Friday, June 17

Rhapsody of Fire - From Chaos to Eternity


Rhapsody of Fire
From Chaos to Eternity
2011


-


Much has happened in the world of metal since Rhapsody released their superb debut album, "Legendary Tales," in 1997. The symphonic metal genre, then in its infancy, has become a powerful force in the metal scene, and Rhapsody's orchestral roots and epic scope, at one time constituting a tiny niche genre, have become relatively common in all kinds of metal. With young bands such as Ancient Bards and Pathfinder releasing magnificent new works in the symphonic metal paradigm, the future of the genre looks quite promising, and as Rhapsody are no longer the sole purveyors of the style, there is much less pressure on them to push the genre in new directions.

That said, Rhapsody of Fire is by no means slacking off; rather, they are doing what they do best, and having fun with it. Their latest record, "From Chaos to Eternity," does a good job of summarizing all that Rhapsody (of Fire) has done thus far, and subtly pushes it in a slightly heavier, more riff-driven direction. In a sense, Rhapsody has completed the circle they began with their earliest releases: after delving deep into symphonic and progressive territory with "Symphony of Enchanted Lands, Volume II" and "Triumph or Agony," much to the chagrin of a number of fans, they have returned to their metal roots. That said, however, this is not another "Legendary Tales." "From Chaos to Eternity" is the kind of album that can only be created by a band that has, over the years, developed and mastered a sound, and brought together all aspects of this sound into one unit.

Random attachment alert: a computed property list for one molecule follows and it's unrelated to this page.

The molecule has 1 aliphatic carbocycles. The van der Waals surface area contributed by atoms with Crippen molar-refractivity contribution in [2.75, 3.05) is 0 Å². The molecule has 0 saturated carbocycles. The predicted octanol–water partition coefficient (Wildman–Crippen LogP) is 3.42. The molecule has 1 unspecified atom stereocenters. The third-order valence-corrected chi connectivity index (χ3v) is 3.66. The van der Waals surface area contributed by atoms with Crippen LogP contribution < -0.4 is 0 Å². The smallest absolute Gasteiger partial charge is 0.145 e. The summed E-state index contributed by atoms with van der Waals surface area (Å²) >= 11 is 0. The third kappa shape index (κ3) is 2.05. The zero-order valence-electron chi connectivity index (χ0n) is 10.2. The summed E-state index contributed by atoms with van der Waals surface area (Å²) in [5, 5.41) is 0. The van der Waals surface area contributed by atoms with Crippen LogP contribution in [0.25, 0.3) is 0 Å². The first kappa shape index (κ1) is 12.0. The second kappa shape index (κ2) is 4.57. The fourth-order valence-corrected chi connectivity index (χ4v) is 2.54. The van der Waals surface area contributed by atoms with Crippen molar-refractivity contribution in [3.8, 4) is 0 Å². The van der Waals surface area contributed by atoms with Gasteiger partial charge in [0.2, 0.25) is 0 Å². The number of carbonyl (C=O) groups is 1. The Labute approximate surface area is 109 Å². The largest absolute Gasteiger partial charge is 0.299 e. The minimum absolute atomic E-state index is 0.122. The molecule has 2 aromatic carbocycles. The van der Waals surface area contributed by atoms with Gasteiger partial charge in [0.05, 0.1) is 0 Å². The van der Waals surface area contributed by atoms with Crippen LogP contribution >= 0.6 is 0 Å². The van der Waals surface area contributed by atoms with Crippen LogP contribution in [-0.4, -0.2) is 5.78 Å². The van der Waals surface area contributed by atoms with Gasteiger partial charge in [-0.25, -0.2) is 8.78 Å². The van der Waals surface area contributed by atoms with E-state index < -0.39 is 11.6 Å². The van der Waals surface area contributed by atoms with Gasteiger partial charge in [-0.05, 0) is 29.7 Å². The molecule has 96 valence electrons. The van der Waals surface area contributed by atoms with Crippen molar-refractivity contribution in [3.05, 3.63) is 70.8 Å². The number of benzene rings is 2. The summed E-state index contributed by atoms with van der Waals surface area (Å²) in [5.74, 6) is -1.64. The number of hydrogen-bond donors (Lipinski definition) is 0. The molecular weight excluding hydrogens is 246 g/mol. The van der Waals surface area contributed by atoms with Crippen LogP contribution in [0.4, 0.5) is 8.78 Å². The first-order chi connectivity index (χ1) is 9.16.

Here we have all the Rhapsody trademarks: epic orchestrations, blazing solos, folk-infused balladry, a narrated storyline, and huge choruses, as well as a few newer elements. Most notable among these are the increased use of Fabio's excellent harsh vocals and the almost unprecedented classic-rock vibe present in "I Belong to the Stars."

In other news, guitarists Luca Turilli and Tom Hess have brought the guitar back to the foreground of Rhapsody's sound, and perhaps created Rhapsody's most interesting guitar album to date, both in terms of riffs and in terms of the guitar's interaction with the other instruments. However, Rhapsody has by no means shed the symphonic sound and become a guitar-metal band. The orchestral and choral parts still play an integral role in the music, and both sides play off each other nicely, creating a sound that is equal parts intense progressive metal and sweeping symphonic metal.

While "From Chaos to Eternity" may not have the youthful exuberance of "Legendary Tales" or the artistic cohesion of either "Symphony of Enchanted Lands," it makes up for this in terms of its solid, creative writing and flawless execution. Of all the albums Rhapsody has recorded, this is perhaps the most fun. Since the release of "Legendary Tales," they have been one of the most innovative bands in metal, and at this point, I'll be happy if they just keep doing what they do best, especially if it's all as glorious as "From Chaos to Eternity."

- - -

Morpheus's Rating: 4.25/5

5 comments:

Arno Callens said...
This comment has been removed by the author.
Arno Callens said...

Great review, but scrap my previous comment: Ancient Bards and Pathfinder are crap :p All hail Rhapsody though!

The Protagonist said...

Don't mind Arno, he doesn't know good symphonic power metal from his left foot. I'm really pleased with how well this album came out on the whole, definitely my favorite since they adopted "of Fire".

Morpheus said...

@ Arno: I was about to post something defending Ancient Bards and Pathfinder, and then I realized that your comment was written in reaction to what I wrote in the review... I guess you know how I feel about them. Rhapsody's still my favorite though.

Hogkonda said...

Great review! I felt pretty much the same way about this album. Seems like most of the other reviews I've read on the internet have been very negative. I like this album a lot more than their last album.